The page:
Whether and to what extent persons with Alzheimer's disease (AD) are aware of or deny their deficits has important implications for their diagnosis, treatment, management, and mood. As a result, deficit awareness and denial have considerable influence on family members' and professionals' communication with persons with AD, and exerts a major impact on care requirements. The theoretical significance of the study of these phenomena lies in aiding the development of a neuropsychological approach to understanding the brain systems and neural mechanisms involved in awareness and denial. Despite their clinical and theoretical significance, awareness and denial in AD have received little systematic study. Limitations of previous studies of awareness and denial include failure to distinguish the two phenomena conceptually; assessment of only a single domain of deficit; measuring multiple domains of deficit but combining the results into a single scale; relying solely on informant report as the gold standard for assessing unawareness or denial in the impaired individual; and paying limited attention to the correlates of awareness and denial. This research is designed to carefully describe awareness and denial among persons with AD, characterizing variations by domain of deficit across persons with AD and measuring awareness in multiple ways. A scale, developed in the first year of this pilot, and covering multiple domains of deficit consistent with a diagnosis of AD, will be administered 60 pairs of persons with AD and their caregivers. Pairs also will be asked to predict their own and each other's performance prior to specific neuropsychological tests and then to rate their performance after the tests have been taken. Determining correlates of awareness and denial among AD patients will contribute to understanding of the neuropsychological basis of these phenomena. Assessment will include the relationship between awareness of and denial of deficits and dementia severity, activities of daily living, depression, hallucinations, and delusions; and objective assessment of memory functions, language abilities, and visuospatial capacities, and executive functions. In addition, the relationship between awareness and denial in persons with AD and the emotional health of their caregivers will be explored.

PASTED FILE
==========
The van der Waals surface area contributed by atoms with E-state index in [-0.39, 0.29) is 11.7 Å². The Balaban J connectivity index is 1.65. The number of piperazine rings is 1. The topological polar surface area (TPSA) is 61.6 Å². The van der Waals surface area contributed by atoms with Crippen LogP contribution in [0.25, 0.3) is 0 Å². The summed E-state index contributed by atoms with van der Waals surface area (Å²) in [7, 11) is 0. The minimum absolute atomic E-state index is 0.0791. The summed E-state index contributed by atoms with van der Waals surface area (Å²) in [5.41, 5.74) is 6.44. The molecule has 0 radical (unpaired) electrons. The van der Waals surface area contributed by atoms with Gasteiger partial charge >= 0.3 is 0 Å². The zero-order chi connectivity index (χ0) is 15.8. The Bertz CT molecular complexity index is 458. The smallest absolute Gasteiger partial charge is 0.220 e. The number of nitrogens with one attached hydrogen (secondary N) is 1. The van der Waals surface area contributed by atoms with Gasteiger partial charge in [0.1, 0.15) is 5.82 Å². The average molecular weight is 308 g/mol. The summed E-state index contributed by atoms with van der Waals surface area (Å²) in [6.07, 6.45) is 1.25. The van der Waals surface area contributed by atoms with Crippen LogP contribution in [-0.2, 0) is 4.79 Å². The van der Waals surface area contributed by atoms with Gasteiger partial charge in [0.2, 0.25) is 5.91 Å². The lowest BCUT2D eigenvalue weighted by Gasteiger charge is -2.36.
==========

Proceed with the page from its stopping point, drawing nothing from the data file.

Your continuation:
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National Institute on Aging (NIA)
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Case Western Reserve University
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